Lisa Carrington returns home this week armed with the knowledge that she's at the top of her game after a stellar campaign in Europe.
The world and Olympic champion won five World Cup titles out of six races, culminating in the K1 500 and 200m double at Poznan, Poland over the weekend.
It repeated her achievement from the Czech Republic a fortnight ago, and was started with victory in the K1 200m at Hungary three weeks ago.
The world championships loom in Duisberg, Germany, from late August. That's now the 23-year-old's focus, after a spot of down time once she gets back to the Bay of Plenty.
"I'll probably have three days off," she laughed.
"The last four weeks have been pretty tough, so I'll ease back into training. There'll be things to recover after doing three regattas in four weeks and obviously I've got things to work on."
Not much, you might think, after another display of dominance, which also gave her the information she'd been seeking - that longer term a crack at the Olympic double in Rio in 2016 is within her capabilities.
Hoping to do it, and knowing it can be achieved are two vastly different things. That's a satisfying aspect of this European campaign for Carrington and coach Gordon Walker.
Carrington held off two Poles in the 200m final, Marta Walczykiewicz, second in 43.381, and Karolina Naja, third in 43.517.
Naja had beaten Carrington in their heat the previous day, which was raced shortly after the New Zealander had her 500m final.
As for the worlds, Carrington will arrive the racer to beat in her disciplines.
"Obviously my times have been good and I've raced against a great bunch of athletes over the last three regattas so that does give me confidence that I do have the goods," she said.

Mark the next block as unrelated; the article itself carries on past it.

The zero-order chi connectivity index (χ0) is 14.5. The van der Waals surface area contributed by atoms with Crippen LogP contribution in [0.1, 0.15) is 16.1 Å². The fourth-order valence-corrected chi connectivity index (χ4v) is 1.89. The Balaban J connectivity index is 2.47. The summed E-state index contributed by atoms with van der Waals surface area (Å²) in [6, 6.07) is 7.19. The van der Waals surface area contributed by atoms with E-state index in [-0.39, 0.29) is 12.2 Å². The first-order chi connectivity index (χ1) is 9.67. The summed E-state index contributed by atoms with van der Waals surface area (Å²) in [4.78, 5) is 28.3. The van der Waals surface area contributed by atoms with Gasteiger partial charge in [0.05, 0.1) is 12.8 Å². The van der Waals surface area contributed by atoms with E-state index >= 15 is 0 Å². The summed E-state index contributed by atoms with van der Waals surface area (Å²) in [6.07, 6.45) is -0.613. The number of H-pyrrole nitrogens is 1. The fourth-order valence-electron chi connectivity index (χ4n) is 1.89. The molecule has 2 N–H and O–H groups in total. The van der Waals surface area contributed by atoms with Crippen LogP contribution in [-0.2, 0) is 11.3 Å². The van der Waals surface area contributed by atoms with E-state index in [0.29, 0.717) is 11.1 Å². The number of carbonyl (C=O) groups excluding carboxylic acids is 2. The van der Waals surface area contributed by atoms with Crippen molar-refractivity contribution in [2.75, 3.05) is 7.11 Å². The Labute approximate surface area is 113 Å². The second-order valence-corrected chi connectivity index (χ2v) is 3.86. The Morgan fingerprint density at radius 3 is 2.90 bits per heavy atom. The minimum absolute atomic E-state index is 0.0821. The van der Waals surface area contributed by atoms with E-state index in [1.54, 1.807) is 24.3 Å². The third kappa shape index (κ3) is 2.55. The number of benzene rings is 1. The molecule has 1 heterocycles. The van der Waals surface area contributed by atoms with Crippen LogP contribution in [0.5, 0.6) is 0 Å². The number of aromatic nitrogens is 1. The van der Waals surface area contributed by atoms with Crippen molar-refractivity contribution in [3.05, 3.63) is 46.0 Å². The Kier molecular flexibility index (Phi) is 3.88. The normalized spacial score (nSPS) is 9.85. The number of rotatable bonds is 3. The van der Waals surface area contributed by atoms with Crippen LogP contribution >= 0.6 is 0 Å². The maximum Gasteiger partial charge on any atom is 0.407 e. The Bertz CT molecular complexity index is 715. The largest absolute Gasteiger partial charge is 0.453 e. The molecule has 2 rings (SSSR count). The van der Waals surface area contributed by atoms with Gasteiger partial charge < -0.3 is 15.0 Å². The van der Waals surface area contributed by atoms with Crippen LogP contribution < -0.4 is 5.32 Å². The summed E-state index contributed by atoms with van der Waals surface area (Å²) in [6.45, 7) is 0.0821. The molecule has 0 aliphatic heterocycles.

"It's going to be tough every race because the competition is so strong."
There was more delight for the New Zealand squad late in the regatta when North Shore's Teneale Hatton won the marathon K1 5000m final.
It followed second and fourth placings in the same event at the last two cups.
Hatton won in 22min 01.362s, from Canada's Emilie Fourcel, 1.4s back with South African Bridgitte Hartley third.
In the men's race, Daryl Fitzgerald was eighth and Ben Fouhy 12th, behind Australian Ken Wallace.
After a break at home, the New Zealand squad will head to the Gold Coast for a training block in warmer climes before heading back to Europe.
K2 pair Hatton and Rachel Dodwell finished sixth in the 200m A final and a disappointing ninth in the 500m decider.
K1 1000m specialist Fouhy was third in the B final in 3:37.034, behind winner Jost Zakrajsek of Slovenia, who clocked 3:35.938.
The young K4 1000m quartet of Daryl and Jarrod Fitzgerald, Jasper Bats and Zac Quickenden finished seventh in their A final in 3:10.080, having been fourth at the halfway mark. France won in 3:04.984.